When you have to use your spare, it’s urgent to know the limits of you’re a spare tire. Spares are not designed to drive at the same speed as regular tires; never let your speed exceed 50 miles an hour when you’ve got a spare on your car. Most spare tire mileage is around 50 miles. They were built only as a substitute to get you safely to a place where you can get your tire repaired. As noted, driving on a spare is not a long-term solution. It can wear out your full-sized tires faster and, if driven for too long, can throw your car out of alignment.
Although the tire doesn’t have the same road wear as the four active tires on your vehicle, you need to inspect the spare regularly and replace it if the tire is over eight years old. That is unless a vehicle’s owner’s manual recommends changing the spare sooner. In addition to not letting your spare age in the trunk of your car, you need to make sure it’s getting plenty of air. All tires lose pressure with changes in the temperature, and your spare is no exception.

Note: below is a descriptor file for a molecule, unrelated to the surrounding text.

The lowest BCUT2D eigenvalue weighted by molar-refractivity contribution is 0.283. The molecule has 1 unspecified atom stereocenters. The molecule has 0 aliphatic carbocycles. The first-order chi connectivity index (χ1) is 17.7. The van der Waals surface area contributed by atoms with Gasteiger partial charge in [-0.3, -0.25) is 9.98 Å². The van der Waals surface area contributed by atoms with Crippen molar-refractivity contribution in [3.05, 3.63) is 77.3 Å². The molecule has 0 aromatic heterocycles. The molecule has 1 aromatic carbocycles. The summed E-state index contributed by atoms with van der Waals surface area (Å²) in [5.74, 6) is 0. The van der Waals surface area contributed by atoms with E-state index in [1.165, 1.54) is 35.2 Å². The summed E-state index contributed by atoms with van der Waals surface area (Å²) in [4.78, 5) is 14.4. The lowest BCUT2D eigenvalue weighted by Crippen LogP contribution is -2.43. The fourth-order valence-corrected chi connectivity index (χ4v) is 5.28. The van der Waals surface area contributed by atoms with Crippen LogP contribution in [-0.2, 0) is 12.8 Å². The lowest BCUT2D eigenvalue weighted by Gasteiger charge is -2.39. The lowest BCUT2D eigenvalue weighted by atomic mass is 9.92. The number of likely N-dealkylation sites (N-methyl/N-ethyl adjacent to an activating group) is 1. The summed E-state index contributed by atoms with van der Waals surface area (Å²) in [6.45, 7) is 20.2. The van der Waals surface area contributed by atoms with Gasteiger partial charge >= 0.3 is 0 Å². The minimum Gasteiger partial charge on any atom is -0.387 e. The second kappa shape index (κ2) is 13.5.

It’s a good idea to check the tire pressure in your spare on a regular basis – and always before heading out on a road trip. It’s not useful to replace a flat tire with a spare when your spare’s tire pressure is also low. One way to ensure your spare is ready to roll is to have it inspected every time you have your tires rotated. This is usually something that should be done about every 5,000 miles. Just ask your tire technician to inspect the spare and make sure it’s properly inflated and in good condition. If your spare does have damage, it’s wiser to replace it rather than attempt to repair it. Space-saver or “donut” spare tires aren’t intended for long-term driving and can become worn much more quickly than a standard tire – particularly if they’re driven at too high a speed or for too many miles.
A damaged spare isn’t likely to perform well, even after being repaired, so it’s much safer just to replace it. Just like full-size tires, sometimes spare tires can be defective.